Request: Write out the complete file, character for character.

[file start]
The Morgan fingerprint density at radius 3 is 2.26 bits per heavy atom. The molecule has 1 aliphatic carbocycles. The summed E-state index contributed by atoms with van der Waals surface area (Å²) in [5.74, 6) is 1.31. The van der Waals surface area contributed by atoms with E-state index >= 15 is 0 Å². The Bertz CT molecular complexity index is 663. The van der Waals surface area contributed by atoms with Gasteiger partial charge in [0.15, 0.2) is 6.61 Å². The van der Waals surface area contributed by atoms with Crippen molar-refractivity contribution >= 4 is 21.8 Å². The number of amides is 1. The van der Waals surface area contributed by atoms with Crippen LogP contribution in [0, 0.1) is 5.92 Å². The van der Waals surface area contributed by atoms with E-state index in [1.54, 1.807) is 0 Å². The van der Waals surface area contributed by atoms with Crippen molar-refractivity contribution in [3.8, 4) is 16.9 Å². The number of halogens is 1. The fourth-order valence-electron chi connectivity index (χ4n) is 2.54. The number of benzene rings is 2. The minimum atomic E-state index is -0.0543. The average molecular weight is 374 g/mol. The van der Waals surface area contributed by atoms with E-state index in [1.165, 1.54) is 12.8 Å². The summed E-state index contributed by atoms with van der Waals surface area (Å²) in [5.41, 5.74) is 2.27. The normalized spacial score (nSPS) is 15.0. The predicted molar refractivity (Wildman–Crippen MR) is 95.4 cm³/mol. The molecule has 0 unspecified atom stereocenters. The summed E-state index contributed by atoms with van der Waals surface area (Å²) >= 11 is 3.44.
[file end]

The Morgan fingerprint density at radius 3 is 2.26 bits per heavy atom. The molecule has 1 aliphatic carbocycles. The summed E-state index contributed by atoms with van der Waals surface area (Å²) in [5.74, 6) is 1.31. The van der Waals surface area contributed by atoms with E-state index >= 15 is 0 Å². The Bertz CT molecular complexity index is 663. The van der Waals surface area contributed by atoms with Gasteiger partial charge in [0.15, 0.2) is 6.61 Å². The van der Waals surface area contributed by atoms with Crippen molar-refractivity contribution >= 4 is 21.8 Å². The number of amides is 1. The van der Waals surface area contributed by atoms with Crippen LogP contribution in [0, 0.1) is 5.92 Å². The van der Waals surface area contributed by atoms with E-state index in [1.54, 1.807) is 0 Å². The van der Waals surface area contributed by atoms with Crippen molar-refractivity contribution in [3.8, 4) is 16.9 Å². The number of halogens is 1. The fourth-order valence-electron chi connectivity index (χ4n) is 2.54. The number of benzene rings is 2. The minimum atomic E-state index is -0.0543. The average molecular weight is 374 g/mol. The van der Waals surface area contributed by atoms with E-state index in [1.165, 1.54) is 12.8 Å². The summed E-state index contributed by atoms with van der Waals surface area (Å²) in [5.41, 5.74) is 2.27. The normalized spacial score (nSPS) is 15.0. The predicted molar refractivity (Wildman–Crippen MR) is 95.4 cm³/mol. The molecule has 0 unspecified atom stereocenters. The summed E-state index contributed by atoms with van der Waals surface area (Å²) >= 11 is 3.44.